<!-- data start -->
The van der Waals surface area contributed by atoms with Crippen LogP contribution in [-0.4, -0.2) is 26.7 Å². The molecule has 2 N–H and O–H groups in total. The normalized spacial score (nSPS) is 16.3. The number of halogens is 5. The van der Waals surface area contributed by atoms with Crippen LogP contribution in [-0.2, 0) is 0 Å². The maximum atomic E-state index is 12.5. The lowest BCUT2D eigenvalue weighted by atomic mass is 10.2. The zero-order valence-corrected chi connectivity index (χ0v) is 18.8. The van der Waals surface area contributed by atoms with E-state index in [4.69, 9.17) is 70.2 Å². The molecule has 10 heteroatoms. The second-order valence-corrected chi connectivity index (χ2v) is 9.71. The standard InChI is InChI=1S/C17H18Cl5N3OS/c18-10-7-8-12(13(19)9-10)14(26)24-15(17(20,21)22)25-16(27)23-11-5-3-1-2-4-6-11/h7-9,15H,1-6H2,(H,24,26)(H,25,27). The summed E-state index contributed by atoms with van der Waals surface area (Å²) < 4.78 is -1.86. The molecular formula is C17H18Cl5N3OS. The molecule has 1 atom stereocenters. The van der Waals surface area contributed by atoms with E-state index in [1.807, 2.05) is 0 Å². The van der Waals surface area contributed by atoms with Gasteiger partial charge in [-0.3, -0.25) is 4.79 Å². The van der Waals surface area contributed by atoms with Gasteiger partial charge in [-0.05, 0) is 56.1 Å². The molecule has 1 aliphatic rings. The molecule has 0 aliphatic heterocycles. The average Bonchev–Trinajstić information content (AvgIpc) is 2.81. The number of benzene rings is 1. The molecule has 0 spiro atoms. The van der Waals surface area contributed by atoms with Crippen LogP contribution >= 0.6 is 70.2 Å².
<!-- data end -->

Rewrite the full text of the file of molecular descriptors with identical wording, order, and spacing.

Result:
The van der Waals surface area contributed by atoms with Crippen LogP contribution in [-0.4, -0.2) is 26.7 Å². The molecule has 2 N–H and O–H groups in total. The normalized spacial score (nSPS) is 16.3. The number of halogens is 5. The van der Waals surface area contributed by atoms with Crippen LogP contribution in [-0.2, 0) is 0 Å². The maximum atomic E-state index is 12.5. The lowest BCUT2D eigenvalue weighted by atomic mass is 10.2. The zero-order valence-corrected chi connectivity index (χ0v) is 18.8. The van der Waals surface area contributed by atoms with E-state index in [4.69, 9.17) is 70.2 Å². The molecule has 10 heteroatoms. The second-order valence-corrected chi connectivity index (χ2v) is 9.71. The standard InChI is InChI=1S/C17H18Cl5N3OS/c18-10-7-8-12(13(19)9-10)14(26)24-15(17(20,21)22)25-16(27)23-11-5-3-1-2-4-6-11/h7-9,15H,1-6H2,(H,24,26)(H,25,27). The summed E-state index contributed by atoms with van der Waals surface area (Å²) < 4.78 is -1.86. The molecular formula is C17H18Cl5N3OS. The molecule has 1 atom stereocenters. The van der Waals surface area contributed by atoms with E-state index in [1.807, 2.05) is 0 Å². The van der Waals surface area contributed by atoms with Gasteiger partial charge in [-0.3, -0.25) is 4.79 Å². The van der Waals surface area contributed by atoms with Gasteiger partial charge in [-0.05, 0) is 56.1 Å². The molecule has 1 aliphatic rings. The molecule has 0 aliphatic heterocycles. The average Bonchev–Trinajstić information content (AvgIpc) is 2.81. The number of benzene rings is 1. The molecule has 0 spiro atoms. The van der Waals surface area contributed by atoms with Crippen LogP contribution >= 0.6 is 70.2 Å².